The relative seriousness of moral crime

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Could there ever be a moral crime bigger than the Holocaust? The Holocaust has been understood in academic, political and institutional life as one of the defining examples of Man’s inhumanity to Man: mechanised genocide that can never be forgotten. Six million Jews perished, but there were many more deaths than that – Jehovah’s Witnesses, homosexuals, Communists, gypsies, the mentally ill, disabled people – all were victims of the Nazi’s monstrous desire to eugenically improve the lives of people perceived to be members of the Master race.

But doesn’t moral crime have to be understood relatively? If there were a moral crime committed by 500 million people against a single human being, would that be as serious a moral outrage? Certainly a crime so described would have a magnitude to it. It would involve Governments, police forces, respectable public figures and all manner of law enforcement authorities either wholeheartedly championing the particulars of the evil deed against this one man, or at least acquiescing to the popular desire to visit evil upon that being without further censure.

There is an example used in moral philosophy to discuss an interesting point. Let us say that there is a town where everybody is law abiding and nobody breaks the law. In this town’s central square there is a box, with a boy kept prisoner in there. The entire town is allowed to assault or torment the boy in the box as much as they like, without any censure, on the collective understanding that by taking out all their anger and violence on the boy they have to be good and kind to each other the rest of the time. Would this be an acceptable system of governance? Would the net effect be an overall happier society? The stock answer to this given by philosophers is that believing such a system would be acceptable involves believing in the existence of an entirely false economy. As long as the boy could be proved to be sentient, then such a system would never be allowed under any law. Only a perverse or evil society would commit such a damnable sin as locking a sentient boy in a box for a lifetime of violence, in the mistaken belief it would bring them benefit and advancement of their interests.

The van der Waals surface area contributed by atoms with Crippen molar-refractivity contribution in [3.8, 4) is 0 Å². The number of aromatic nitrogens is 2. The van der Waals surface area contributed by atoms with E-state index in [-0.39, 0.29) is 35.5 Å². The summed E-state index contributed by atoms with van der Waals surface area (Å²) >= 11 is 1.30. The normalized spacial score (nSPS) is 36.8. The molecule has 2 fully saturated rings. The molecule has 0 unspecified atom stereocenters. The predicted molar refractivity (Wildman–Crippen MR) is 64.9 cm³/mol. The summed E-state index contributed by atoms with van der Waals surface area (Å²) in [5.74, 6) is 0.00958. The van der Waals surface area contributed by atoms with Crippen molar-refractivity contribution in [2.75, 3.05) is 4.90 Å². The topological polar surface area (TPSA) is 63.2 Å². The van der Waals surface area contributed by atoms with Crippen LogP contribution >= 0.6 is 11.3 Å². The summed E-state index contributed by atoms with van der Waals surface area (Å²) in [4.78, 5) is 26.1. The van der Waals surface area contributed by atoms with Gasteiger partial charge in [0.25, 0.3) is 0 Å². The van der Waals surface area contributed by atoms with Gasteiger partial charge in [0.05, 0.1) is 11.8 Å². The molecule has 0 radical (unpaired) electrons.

There are a number of terrible things happening in the media at the moment – the civil war in Syria is one, and the political violence against members of the Russian punk band Pussy Riot is another. Whilst it is important for the Holocaust never to be forgotten by anybody, is it possible that moral crimes happening in these countries are of just a great a magnitude, if not in terms of people having evil visited upon them, but in terms of numbers of people visiting evil upon a tiny minority of people?

Some might argue that there was moral evil in the media in the Noughties. That the ‘feral’ media, with its phone hacking, aggressive surveillance of public figures and routine, inhumane invasions of privacy were committing moral crimes against people in public life whether through involvement in the media or politics or whether through news coverage of some unfortunate incident in their lives. It would be absurd to suggest Fleet Street had ever gassed their political opponents, and I am not trying to draw analogies between feral media tactics in sourcing flat earth news and genocide by a government.

Perhaps the best metric of a moral crime is how badly it affected the individual it was perpetrated against. This is a rule of thumb used in workplaces, where office teasing isn’t considered harmful unless someone takes offence. If there was an individual somewhere who had a moral crime institutionally committed against them by an entire society – whether that be torture, harassment by law enforcement, dehumanisation, mock execution or illegal imprisonment, could this be spoken of in the same sentence as the Holocaust without belittling it? Would it not be the case in both instances that a national moral crime was being discussed?

 

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